On Canon Law and Contemporary Orthodoxy

Metropolitan Anthony (Khrapovitsky) of Kiev, First Primate of ROCOR 1863-1936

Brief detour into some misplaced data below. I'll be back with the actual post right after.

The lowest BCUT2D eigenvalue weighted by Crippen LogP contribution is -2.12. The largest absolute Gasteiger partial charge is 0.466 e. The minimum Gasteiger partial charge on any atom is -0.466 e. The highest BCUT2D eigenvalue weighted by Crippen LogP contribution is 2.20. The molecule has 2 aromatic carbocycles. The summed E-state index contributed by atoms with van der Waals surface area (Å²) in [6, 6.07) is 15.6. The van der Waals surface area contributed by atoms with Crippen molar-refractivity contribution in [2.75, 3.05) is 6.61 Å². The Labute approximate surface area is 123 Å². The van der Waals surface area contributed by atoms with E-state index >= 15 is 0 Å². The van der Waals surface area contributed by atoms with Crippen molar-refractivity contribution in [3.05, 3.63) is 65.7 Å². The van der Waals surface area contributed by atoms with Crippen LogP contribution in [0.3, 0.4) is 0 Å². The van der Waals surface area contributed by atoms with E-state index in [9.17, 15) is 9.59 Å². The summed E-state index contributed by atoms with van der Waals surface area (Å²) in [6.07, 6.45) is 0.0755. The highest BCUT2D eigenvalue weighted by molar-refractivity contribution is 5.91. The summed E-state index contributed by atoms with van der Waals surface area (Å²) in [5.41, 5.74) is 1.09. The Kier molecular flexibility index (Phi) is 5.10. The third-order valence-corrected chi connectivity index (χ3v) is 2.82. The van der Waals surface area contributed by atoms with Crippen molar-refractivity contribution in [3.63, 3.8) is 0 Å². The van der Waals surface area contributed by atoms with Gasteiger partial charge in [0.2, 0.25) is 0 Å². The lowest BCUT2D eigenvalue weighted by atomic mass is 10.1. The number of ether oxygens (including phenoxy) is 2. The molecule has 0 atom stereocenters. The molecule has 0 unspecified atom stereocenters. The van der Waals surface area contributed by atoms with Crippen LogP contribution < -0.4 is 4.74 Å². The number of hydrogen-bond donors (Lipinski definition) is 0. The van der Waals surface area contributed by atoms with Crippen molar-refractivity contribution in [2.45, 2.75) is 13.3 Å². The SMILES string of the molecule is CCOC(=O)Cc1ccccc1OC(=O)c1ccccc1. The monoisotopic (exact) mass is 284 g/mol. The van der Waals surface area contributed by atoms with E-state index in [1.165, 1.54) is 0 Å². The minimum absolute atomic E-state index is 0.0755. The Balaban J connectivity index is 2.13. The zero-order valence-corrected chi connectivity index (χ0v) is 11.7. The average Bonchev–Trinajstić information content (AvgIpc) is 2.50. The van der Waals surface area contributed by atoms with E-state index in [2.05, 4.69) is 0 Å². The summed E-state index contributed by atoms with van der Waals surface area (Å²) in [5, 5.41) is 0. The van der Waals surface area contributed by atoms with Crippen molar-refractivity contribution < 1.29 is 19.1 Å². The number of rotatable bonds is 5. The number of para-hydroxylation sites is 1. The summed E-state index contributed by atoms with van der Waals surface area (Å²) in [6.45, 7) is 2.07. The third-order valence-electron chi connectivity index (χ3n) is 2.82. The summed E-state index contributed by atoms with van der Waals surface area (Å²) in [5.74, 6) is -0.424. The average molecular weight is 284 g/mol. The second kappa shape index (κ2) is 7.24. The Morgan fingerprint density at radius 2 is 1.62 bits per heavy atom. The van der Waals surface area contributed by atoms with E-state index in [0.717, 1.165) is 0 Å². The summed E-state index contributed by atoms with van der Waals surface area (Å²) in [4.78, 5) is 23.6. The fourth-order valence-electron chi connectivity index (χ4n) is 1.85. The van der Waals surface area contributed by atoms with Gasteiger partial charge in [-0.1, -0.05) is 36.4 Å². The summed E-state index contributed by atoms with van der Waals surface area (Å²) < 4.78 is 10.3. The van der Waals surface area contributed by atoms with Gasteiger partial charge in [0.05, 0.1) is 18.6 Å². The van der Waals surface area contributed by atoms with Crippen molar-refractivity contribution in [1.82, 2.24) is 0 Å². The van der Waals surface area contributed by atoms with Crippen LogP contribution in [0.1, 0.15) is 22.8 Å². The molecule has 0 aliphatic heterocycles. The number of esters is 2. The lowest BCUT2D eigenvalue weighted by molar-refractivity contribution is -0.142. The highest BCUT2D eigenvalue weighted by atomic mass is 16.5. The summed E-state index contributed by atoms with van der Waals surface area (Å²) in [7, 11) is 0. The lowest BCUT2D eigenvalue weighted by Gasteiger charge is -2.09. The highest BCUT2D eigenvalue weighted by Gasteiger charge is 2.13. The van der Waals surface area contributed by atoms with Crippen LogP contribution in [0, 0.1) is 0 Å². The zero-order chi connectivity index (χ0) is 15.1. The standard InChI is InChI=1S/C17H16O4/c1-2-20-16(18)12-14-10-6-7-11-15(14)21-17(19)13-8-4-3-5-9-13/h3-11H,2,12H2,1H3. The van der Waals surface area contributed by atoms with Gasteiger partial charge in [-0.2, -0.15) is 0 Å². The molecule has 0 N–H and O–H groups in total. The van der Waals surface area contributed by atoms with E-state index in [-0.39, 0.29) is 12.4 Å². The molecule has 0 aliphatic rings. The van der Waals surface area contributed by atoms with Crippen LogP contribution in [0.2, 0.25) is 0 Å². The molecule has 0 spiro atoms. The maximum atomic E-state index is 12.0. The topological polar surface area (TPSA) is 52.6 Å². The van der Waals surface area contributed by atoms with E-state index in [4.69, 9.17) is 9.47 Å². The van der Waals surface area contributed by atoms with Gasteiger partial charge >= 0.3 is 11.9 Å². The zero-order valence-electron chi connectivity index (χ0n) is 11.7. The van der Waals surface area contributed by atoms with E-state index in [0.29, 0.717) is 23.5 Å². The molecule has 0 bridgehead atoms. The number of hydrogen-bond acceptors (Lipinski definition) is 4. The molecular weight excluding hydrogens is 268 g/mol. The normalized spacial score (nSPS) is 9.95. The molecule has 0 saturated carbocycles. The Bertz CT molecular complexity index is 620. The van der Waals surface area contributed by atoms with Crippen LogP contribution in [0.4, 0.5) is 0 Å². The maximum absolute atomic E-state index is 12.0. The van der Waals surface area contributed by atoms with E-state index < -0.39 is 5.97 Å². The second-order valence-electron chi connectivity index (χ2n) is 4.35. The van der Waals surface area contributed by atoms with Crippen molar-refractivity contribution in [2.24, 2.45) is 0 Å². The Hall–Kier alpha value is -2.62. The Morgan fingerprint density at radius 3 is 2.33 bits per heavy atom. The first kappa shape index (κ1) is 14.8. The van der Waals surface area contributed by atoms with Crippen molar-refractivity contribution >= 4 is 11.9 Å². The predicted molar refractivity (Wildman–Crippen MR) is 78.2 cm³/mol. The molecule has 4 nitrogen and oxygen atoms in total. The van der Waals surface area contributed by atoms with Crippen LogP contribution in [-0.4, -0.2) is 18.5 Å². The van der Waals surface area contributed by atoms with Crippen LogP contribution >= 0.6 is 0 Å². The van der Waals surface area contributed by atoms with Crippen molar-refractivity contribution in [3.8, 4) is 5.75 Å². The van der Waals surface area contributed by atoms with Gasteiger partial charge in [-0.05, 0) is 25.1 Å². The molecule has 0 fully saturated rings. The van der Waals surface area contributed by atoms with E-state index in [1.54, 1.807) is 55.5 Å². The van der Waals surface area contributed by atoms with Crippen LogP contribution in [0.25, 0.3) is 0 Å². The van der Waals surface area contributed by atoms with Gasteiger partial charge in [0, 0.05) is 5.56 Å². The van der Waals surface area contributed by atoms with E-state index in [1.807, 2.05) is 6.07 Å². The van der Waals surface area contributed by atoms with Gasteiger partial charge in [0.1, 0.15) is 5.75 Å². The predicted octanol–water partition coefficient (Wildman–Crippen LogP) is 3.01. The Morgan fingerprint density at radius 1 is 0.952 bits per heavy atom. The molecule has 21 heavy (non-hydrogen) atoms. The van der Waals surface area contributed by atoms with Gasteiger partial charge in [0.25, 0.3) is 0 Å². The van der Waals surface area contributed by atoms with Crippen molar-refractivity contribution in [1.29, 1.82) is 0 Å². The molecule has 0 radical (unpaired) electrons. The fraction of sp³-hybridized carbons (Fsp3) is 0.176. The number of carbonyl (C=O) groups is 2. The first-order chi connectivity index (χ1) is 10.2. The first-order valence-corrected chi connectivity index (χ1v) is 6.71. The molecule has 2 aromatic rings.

According to the Nomocanon, three-quarters of our contemporaries coming to confession are liable not just to strict penances, but to complete deprivation of communion for ten or twenty years, or even till the hour of death. But in this same Canon Law it is explained under what conditions this excommunication can be shortened as much as two or three times. However, it does not mention the most important condition, which did not exist when the Nomocanon was compiled. By this we mean the general sinfulness of the last two centuries and the consequence of this– that it is incomparably more difficult to struggle with sin than it was in the times of the ancient piety. This piety was universal and all the moral principles and customs of family and social life were subject to it; an example of this was the custom of adolescents marrying at the very onset of sexual maturity, or even earlier than this, at the age of fifteen: exceptions were made only for those youths and maidens who had given a vow of virginity. And so, under contemporary conditions of life, which are so far removed from God’s commandments, the strictness of penances has to be reduced many times. But it is regrettable that spiritual fathers no longer give penances at all, either because of their own neglect of confession or else out of false delicacy or timidity. This non-application of penances causes scandal and no little distress to former Uniates, descendants of Polish Uniates, and also of the firmly Orthodox parishioners of those Great Russian dioceses which have retained to some extent the Old Believer way of life or, to be more precise, a strictly Church-centered way of life. But it is not just a question of causing distress; we must fulfill the laws of our religion, even if we soften them in accordance with the lowered spiritual strength of our contemporaries. (Confession: A Series of Lectures on the Mystery of Repentance)